Pediatric Plague Clinical Presentation

Updated: Jan 18, 2016
  • Author: Vinod K Dhawan, MD, FACP, FRCPC, FIDSA; Chief Editor: Russell W Steele, MD  more...
  • Print


The incubation period of plague is 3-4 days (range, hours to 10 d). Sore throat may be the only complaint of patients with plague pharyngitis.

Bubonic plague

Bubonic plague, resulting from the bite of an infected flea, accounts for approximately 80%–85% of cases.

Patients complain of fever with abrupt onset and other constitutional symptoms. These symptoms usually manifest 3-6 days after contracting the organism but may appear in the first day or be delayed for longer than a week. Clinical manifestations of plague are the same for children and adults.

Fever with chills is virtually universal. Temperatures typically range from 38.5-40ºC.

Headache, malaise, and weakness are all very common.

An area of focal painful lymphadenopathy (bubo) develops and progresses during the first few days of illness (see the image below).

Inguinal bubo on upper thigh of a person with bubo Inguinal bubo on upper thigh of a person with bubonic plague. Image courtesy of the Centers for Disease Control and Prevention (CDC).

This bubo rapidly becomes very tender and can measure up to 10 cm. Over time, fluctuance develops, and the buboes often suppurate and drain. The most common site affected is the groin, followed by the axillary and cervical lymph nodes. Intra-abdominal buboes may present as an acute abdomen.

Nausea, vomiting, diarrhea, and abdominal pain are common. These, as well as the constitutional symptoms of headache and malaise, are thought to result from the gram-negative septicemia caused by Y pestis.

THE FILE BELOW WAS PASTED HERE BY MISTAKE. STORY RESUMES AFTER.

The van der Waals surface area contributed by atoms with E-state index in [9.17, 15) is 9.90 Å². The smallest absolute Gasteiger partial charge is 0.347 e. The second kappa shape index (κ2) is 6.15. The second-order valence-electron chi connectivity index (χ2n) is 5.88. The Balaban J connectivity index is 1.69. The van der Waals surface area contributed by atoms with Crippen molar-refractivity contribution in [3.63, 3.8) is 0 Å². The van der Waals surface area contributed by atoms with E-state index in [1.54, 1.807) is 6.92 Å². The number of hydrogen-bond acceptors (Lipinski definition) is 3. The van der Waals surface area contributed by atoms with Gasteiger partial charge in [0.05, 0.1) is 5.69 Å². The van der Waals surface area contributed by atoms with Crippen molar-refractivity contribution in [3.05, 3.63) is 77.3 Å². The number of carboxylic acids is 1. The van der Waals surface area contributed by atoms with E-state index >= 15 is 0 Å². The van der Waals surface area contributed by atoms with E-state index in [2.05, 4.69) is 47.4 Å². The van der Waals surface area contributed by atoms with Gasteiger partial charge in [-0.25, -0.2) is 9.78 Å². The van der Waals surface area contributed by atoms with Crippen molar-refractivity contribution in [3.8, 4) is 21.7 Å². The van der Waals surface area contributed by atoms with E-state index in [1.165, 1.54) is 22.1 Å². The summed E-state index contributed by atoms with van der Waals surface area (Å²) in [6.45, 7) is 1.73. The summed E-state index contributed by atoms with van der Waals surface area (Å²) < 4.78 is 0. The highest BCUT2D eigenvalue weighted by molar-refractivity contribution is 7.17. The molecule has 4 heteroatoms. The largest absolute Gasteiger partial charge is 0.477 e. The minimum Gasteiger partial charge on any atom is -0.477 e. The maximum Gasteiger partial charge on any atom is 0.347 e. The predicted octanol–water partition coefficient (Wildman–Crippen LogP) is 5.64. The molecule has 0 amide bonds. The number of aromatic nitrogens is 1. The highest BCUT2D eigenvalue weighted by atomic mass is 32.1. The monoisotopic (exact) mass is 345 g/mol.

Patients with plague may complain of sleep disturbance, vertigo, and loss of memory. Weakness, delirium, stupor, ataxia, and speech disorders may also occur. These manifestations are due to the effects of endotoxin on the brain. Meningitis may develop. Children younger than 15 years appear to be more susceptible to meningitis.

Septicemic plague

Constitutional symptoms are similar to bubonic plague. Absence of palpable buboes differentiates the 2 forms.

Meningitis is 4 times more common in this form of the disease than with bubonic plaque. Additionally, pneumonic plaque occurs twice as often in septicemic plaque than in the bubonic form.

Patients with septicemia are often older than 60 years. They are usually less febrile, but mortality is higher.

Bacteremia may be so great that organisms can be visualized on peripheral smears.

Pneumonic plague

Primary pneumonic plague is a fulminant infection, occurring in approximately 3% of plague patients. It results from inhalation of infectious droplets. Secondary pneumonic plague results from the spread of Y. pestis to the lungs in patients with bubonic or septicemic infection.

Patients primarily manifest fever and respiratory symptoms, including cough, hemoptysis, and chest pain. Tachypnea and dyspnea are also common.

Thin, watery, blood-tinged sputum becomes frankly bloody and mucopurulent as the disease rapidly progresses.

Plague bacillus can be cultured from sputum, and disease transmission is thought to occur up to 2 meters from a patient who may be coughing.



Generally, patients with any form of plague are toxic in appearance. Apprehension and tachycardia are also common.

All patients are febrile with chills.